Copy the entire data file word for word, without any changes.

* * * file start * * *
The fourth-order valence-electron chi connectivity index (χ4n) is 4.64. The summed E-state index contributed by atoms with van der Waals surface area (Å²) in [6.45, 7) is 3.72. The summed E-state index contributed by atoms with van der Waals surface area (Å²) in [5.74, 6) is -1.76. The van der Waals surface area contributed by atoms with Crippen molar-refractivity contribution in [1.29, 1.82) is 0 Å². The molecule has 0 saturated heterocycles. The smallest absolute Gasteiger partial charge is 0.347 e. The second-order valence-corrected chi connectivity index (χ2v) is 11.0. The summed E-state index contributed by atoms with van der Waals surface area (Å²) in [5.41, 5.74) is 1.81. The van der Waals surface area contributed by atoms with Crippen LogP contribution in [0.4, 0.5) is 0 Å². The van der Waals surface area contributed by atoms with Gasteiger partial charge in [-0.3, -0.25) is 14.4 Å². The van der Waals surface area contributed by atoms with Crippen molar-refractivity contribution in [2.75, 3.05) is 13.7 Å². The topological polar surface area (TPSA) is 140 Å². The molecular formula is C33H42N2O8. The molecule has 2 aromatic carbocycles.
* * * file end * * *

The fourth-order valence-electron chi connectivity index (χ4n) is 4.64. The summed E-state index contributed by atoms with van der Waals surface area (Å²) in [6.45, 7) is 3.72. The summed E-state index contributed by atoms with van der Waals surface area (Å²) in [5.74, 6) is -1.76. The van der Waals surface area contributed by atoms with Crippen molar-refractivity contribution in [1.29, 1.82) is 0 Å². The molecule has 0 saturated heterocycles. The smallest absolute Gasteiger partial charge is 0.347 e. The second-order valence-corrected chi connectivity index (χ2v) is 11.0. The summed E-state index contributed by atoms with van der Waals surface area (Å²) in [5.41, 5.74) is 1.81. The van der Waals surface area contributed by atoms with Crippen LogP contribution in [0.4, 0.5) is 0 Å². The van der Waals surface area contributed by atoms with Gasteiger partial charge in [-0.3, -0.25) is 14.4 Å². The van der Waals surface area contributed by atoms with Crippen molar-refractivity contribution in [2.75, 3.05) is 13.7 Å². The topological polar surface area (TPSA) is 140 Å². The molecular formula is C33H42N2O8. The molecule has 2 aromatic carbocycles.